“Mother,” said he in very gentle tones, “I have brought you a Christmas gift, the best I could find,” and he put a slip of paper in her hand. It was a solemn pledge, a temperance pledge, that he would abstain from all intoxicating drinks from that day. “And God helping me, mother, I'll do it. Mr. Graves has been,
oh, so kind to me, and has promised me all the work I can do if I'll stick to the pledge; and we'll be happy, motber. You and I will live together as mother and son should live. O mother, mother!”
He fell upon her neck and wept aloud. Then hastily brushing away the tears, he said in a cheery voice :
“But where is my Christmas present, mother? You have said nothing about a gift for me. “ All the
Christmas gift I had to offer was my prayers, my son, and it seemed a little while ago as if a voice whispered in my ear,
Give him your prayers, give your boy your prayers on this Christmas eve ;' and God was very near me to-night, and my prayers were answered. God has indeed been with us. I could not let Him go without a blessing."
Then the son told the mother that this was no sudden change; he had been resolving to begin the New Year a different man, and he thought he would gladden his mother's heart by making a most acceptable gift of the temperance pledge as the commencement of reform. “But, mother," said the penitent son, “after all, my gift seems small compared with yours. If I had not had a Christian mother, she would not have pleaded for me with such importunity at the throne of grace. Mother, mother, the best of all Christmas gifts is a mother's prayers.”
BEGIN WITH THE YOUNG.--There are three ways by which reform may be effected. The first is by the civil magistrate and the laws; the second is by the minister of the Gospel : but the most effectual means is to begin with the young, and thus eradicate the evil altogether.–ARCHBISHOP TILLOTSON.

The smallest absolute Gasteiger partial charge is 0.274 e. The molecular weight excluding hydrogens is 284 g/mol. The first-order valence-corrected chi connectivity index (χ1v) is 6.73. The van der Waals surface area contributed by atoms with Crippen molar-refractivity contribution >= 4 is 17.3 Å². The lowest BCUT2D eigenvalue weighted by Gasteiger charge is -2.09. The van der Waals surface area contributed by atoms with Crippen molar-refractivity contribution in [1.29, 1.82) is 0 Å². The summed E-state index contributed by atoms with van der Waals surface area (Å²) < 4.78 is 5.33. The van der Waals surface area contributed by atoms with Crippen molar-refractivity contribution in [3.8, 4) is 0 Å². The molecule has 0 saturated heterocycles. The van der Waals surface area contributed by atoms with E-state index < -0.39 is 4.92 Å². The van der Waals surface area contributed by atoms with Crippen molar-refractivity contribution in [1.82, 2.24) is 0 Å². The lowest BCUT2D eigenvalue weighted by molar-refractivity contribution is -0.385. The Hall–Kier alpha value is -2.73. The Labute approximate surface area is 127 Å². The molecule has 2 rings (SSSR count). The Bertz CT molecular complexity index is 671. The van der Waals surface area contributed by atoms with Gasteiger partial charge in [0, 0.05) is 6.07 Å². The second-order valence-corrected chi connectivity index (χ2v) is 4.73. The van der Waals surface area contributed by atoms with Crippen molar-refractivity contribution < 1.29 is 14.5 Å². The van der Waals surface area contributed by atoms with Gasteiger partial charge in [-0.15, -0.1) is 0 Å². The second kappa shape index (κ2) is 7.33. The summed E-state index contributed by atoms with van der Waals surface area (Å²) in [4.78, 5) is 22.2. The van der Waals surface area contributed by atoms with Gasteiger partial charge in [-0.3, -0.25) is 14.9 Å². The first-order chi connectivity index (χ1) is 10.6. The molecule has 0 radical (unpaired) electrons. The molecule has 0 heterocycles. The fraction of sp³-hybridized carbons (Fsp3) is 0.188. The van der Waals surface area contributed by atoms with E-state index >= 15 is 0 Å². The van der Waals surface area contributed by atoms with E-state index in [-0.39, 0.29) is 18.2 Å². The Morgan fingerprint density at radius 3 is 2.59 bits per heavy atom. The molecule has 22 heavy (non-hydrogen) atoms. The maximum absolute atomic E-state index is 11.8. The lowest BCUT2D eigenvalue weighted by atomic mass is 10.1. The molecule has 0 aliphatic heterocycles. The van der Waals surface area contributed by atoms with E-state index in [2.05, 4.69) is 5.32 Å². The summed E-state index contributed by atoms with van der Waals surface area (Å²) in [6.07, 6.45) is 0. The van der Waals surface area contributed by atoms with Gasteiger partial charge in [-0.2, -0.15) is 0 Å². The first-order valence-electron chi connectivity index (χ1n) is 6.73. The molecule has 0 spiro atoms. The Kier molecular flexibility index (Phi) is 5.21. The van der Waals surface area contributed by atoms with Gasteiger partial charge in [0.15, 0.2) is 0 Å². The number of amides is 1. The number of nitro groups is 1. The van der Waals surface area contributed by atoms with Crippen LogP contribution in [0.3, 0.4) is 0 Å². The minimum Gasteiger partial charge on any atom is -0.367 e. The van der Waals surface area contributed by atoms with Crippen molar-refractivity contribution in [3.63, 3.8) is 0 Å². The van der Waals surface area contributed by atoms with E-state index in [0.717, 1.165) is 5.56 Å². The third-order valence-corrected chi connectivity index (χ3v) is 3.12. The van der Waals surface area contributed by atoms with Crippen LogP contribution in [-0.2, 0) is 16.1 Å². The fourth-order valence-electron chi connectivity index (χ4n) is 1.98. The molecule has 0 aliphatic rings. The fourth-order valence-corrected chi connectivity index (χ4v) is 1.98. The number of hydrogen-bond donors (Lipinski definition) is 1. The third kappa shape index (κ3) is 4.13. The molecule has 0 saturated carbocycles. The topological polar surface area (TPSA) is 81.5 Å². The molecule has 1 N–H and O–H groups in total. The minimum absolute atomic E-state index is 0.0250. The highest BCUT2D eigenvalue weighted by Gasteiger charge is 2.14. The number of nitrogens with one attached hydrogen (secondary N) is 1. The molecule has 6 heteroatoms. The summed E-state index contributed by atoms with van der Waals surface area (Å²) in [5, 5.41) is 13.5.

INSTRUCTION IN HOUSEKEEPING.-The education of the girl as a housekeeper should be begun by the mother early, continued until the marriage of the daughter, and no other duty of the mother nor study of the daughter should interfere with it. This and the school education should go on simultaneously. If anything is to be postponed, let it be music and drawing and philosophy, which, as experience shows, are usually unattended to and unpractised after the “happy event." The more and higher the education the better. But let us have a real and practical, instead of a sham education.
A WHOLE FAMILY CONVERTED.-A German minister thus writes of the blessed results of a Parents' Prayer-meeting at Zurich. After relating the conversion of a child while attending the meeting, he goes on to observe, “On the evening of the following day my own eldest boy found peace in Jesus, and during the week four of my other children. I was absent in Berne; and when, on my return, one after another made known to me the joyful fact that Jesus had indeed taken away their sins and given them new hearts, I assembled my whole family of eleven children together, we read Psalm ciii., and praised God with full hearts."